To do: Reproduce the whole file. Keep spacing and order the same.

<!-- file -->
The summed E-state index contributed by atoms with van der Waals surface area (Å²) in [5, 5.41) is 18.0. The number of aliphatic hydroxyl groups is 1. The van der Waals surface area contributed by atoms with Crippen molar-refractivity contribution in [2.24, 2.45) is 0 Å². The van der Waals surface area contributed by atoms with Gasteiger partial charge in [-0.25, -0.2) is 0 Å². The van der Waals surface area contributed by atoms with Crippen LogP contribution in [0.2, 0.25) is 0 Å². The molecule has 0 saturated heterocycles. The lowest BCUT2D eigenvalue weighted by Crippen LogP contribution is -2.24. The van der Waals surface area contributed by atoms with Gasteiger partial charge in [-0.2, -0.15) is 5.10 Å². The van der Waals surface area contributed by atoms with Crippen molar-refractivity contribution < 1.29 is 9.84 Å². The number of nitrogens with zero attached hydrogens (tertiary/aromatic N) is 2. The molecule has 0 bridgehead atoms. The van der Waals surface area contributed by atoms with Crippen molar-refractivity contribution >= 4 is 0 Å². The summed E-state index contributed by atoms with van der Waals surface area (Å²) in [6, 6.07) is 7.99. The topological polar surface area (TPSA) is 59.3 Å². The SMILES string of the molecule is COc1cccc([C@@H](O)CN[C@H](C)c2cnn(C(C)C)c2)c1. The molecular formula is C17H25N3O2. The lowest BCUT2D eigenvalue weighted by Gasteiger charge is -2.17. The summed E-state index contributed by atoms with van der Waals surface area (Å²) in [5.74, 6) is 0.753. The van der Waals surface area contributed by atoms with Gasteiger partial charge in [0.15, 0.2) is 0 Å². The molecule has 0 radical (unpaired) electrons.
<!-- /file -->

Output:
The summed E-state index contributed by atoms with van der Waals surface area (Å²) in [5, 5.41) is 18.0. The number of aliphatic hydroxyl groups is 1. The van der Waals surface area contributed by atoms with Crippen molar-refractivity contribution in [2.24, 2.45) is 0 Å². The van der Waals surface area contributed by atoms with Gasteiger partial charge in [-0.25, -0.2) is 0 Å². The van der Waals surface area contributed by atoms with Crippen LogP contribution in [0.2, 0.25) is 0 Å². The molecule has 0 saturated heterocycles. The lowest BCUT2D eigenvalue weighted by Crippen LogP contribution is -2.24. The van der Waals surface area contributed by atoms with Gasteiger partial charge in [-0.2, -0.15) is 5.10 Å². The van der Waals surface area contributed by atoms with Crippen molar-refractivity contribution < 1.29 is 9.84 Å². The number of nitrogens with zero attached hydrogens (tertiary/aromatic N) is 2. The molecule has 0 bridgehead atoms. The van der Waals surface area contributed by atoms with Crippen molar-refractivity contribution >= 4 is 0 Å². The summed E-state index contributed by atoms with van der Waals surface area (Å²) in [6, 6.07) is 7.99. The topological polar surface area (TPSA) is 59.3 Å². The SMILES string of the molecule is COc1cccc([C@@H](O)CN[C@H](C)c2cnn(C(C)C)c2)c1. The molecular formula is C17H25N3O2. The lowest BCUT2D eigenvalue weighted by Gasteiger charge is -2.17. The summed E-state index contributed by atoms with van der Waals surface area (Å²) in [5.74, 6) is 0.753. The van der Waals surface area contributed by atoms with Gasteiger partial charge in [0.15, 0.2) is 0 Å². The molecule has 0 radical (unpaired) electrons.